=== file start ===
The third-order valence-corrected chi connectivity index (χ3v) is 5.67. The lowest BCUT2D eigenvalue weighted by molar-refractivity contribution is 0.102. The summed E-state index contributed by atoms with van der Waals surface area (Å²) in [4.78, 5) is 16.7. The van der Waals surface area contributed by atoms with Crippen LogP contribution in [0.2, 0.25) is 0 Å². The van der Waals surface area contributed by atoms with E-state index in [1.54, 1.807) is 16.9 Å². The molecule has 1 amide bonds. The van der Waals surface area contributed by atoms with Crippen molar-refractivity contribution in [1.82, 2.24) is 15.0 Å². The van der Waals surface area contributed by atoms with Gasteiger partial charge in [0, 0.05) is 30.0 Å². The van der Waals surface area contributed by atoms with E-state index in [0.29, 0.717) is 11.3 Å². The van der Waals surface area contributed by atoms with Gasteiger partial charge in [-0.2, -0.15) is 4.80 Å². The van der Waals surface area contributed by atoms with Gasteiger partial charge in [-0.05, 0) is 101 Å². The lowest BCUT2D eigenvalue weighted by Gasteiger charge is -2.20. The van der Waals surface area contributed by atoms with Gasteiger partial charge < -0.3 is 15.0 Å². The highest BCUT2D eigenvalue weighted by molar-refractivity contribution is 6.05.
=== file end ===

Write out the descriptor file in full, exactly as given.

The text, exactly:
The third-order valence-corrected chi connectivity index (χ3v) is 5.67. The lowest BCUT2D eigenvalue weighted by molar-refractivity contribution is 0.102. The summed E-state index contributed by atoms with van der Waals surface area (Å²) in [4.78, 5) is 16.7. The van der Waals surface area contributed by atoms with Crippen LogP contribution in [0.2, 0.25) is 0 Å². The van der Waals surface area contributed by atoms with E-state index in [1.54, 1.807) is 16.9 Å². The molecule has 1 amide bonds. The van der Waals surface area contributed by atoms with Crippen molar-refractivity contribution in [1.82, 2.24) is 15.0 Å². The van der Waals surface area contributed by atoms with Gasteiger partial charge in [0, 0.05) is 30.0 Å². The van der Waals surface area contributed by atoms with E-state index in [0.29, 0.717) is 11.3 Å². The van der Waals surface area contributed by atoms with Gasteiger partial charge in [-0.2, -0.15) is 4.80 Å². The van der Waals surface area contributed by atoms with Gasteiger partial charge in [-0.05, 0) is 101 Å². The lowest BCUT2D eigenvalue weighted by Gasteiger charge is -2.20. The van der Waals surface area contributed by atoms with Gasteiger partial charge < -0.3 is 15.0 Å². The highest BCUT2D eigenvalue weighted by molar-refractivity contribution is 6.05.